Chris LaBorde's Fiberglass cradles this boat had died

Thistle Trailer Info

Building Fiberglass Thistle Cradles

by Chris LaBorde

When making the cradles for my trailer, I went for stiffness, padding, and good drainage away from the hull. I didn't use wacky wood just because I wanted to minimize any maintenance I might have out of this trailer, but it sounded pretty slick when I read about it.

Positioning the cradles

To position the cradles, I looked at a couple of things. There is a rule of thumb thatyou want to support horizontal pipe in transit on a bumpy road 20% from the ends. The approximation I applied was a twelve inch wide cradle that caught the rear part of the bow tank and the stanchions within those twelve inches. For the rear cradle I wanted the twelve inches to span the rear end of the seat tanks and the centerboard trunk. These positions were both close to the 20% marks and covered large structural parts of the boat.

Building the "mold"

I knew I wanted to pad it with a closed cell foam and a very open weave outdoor carpet for shock absorption and to prevent blistering. This required that I make the more rigid parts of my cradles away from the hull with the appropriate spacing.

I took 1" thick 4'x8' foam sheet from Home depot and cut the rough shape of the cradles in four pieces and then slit them cross wise every three-quarter to quarter inch to get them to bend smoothly over the hull. I then used packing tape and firmly secured the foam cut outs to the hull. This was then covered in waxed paper.

Laying up the cradles

I started by laying laying roving over the "molds". I used four layers of roving, which produced a fairly flexible structure over a wide span and then took blue conduit flexible tubing (Smurf tube) and conformed it transverse to the hull centerline over the roving. I put four 1" tubes on each structure and then laid three layers of glass cloth over the four stiffners. Just like old glass hull stiffners these gave the structure plenty of thickness and strength. After the resin had cured I attached the 1" thick closed cell foam and outdoor carpet to the top sides.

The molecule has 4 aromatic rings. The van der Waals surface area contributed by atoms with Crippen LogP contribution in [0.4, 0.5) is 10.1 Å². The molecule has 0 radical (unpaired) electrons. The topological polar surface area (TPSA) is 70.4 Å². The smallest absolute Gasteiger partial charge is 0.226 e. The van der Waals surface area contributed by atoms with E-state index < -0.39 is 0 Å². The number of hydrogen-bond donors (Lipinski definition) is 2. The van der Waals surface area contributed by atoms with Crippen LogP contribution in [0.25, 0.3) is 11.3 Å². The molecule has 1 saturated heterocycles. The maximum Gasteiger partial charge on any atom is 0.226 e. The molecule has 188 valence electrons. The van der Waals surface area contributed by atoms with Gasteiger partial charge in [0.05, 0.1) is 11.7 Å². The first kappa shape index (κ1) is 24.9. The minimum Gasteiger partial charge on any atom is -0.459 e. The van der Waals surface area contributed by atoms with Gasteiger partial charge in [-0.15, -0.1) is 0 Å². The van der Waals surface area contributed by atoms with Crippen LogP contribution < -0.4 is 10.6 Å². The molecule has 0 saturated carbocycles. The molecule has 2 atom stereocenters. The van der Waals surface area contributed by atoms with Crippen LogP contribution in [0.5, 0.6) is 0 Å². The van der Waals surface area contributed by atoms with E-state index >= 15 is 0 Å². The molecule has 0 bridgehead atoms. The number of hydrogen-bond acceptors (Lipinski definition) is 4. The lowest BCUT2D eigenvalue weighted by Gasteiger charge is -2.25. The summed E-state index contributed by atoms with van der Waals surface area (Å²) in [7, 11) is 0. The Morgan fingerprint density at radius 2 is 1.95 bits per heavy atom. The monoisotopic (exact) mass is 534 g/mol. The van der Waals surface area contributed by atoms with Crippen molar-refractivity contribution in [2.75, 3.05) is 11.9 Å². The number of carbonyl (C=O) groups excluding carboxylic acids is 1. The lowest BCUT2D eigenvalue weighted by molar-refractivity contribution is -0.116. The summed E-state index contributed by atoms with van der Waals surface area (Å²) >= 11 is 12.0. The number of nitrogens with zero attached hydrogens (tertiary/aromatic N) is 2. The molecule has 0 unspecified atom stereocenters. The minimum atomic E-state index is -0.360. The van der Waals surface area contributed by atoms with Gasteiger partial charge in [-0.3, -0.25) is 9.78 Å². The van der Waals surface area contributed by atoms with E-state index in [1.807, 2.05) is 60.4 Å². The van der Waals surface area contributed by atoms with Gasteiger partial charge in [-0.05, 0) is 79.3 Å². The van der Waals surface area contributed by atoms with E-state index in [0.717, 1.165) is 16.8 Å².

Instead of tubing a person could easily take a 2"x12" and translate the shape onto the board (plum-bob and a sharpie) and use a saws-all to cut the pattern out. They would then have to used some filler and fiber glass tape to get a more snug fit from the glass to the board. Before I would support a 12" wide cradle with a "2inch" cradle cut to fit I would consider making a sandwich with a coring material and some more glass though.

Attaching to the trailer

To align the cradles on the trailer, I took small ratchet straps and attached the cradles to the hull, hung it over the trailer, then figured out how to fit the trailer to the boat and cradles.

I bent the trailer frame tubes to roughly match the cradles and then bridged the gaps with a polyester resin/dynahair (aka "kitty hair") mixture. This turned out to be problematic as such a large batch has to be made up at once to fit a trailer. The cradles aren't securely bonded to the frame because the dynahair never completely cured. The biggest gap is 1"x1"x1", so I need to figure out something that can have strength in that volume.

If you were using a board you could affix the board to the trailer and then goup it up with a filler and then set the boat with cradles and pads into the goup (Filler) and then lay glass flanges in to secure the bond.


The trailer isn't perfect, but it works great. At the 2007 Jubilee regatta we were able to hand launch the boat on the ramp both in and out. It was awesome. We didn't do as well as we'd have liked in the races so it was nice to not have to worry about any lift lines.

The cradles attached to the trailer The boat sitting on the cradles.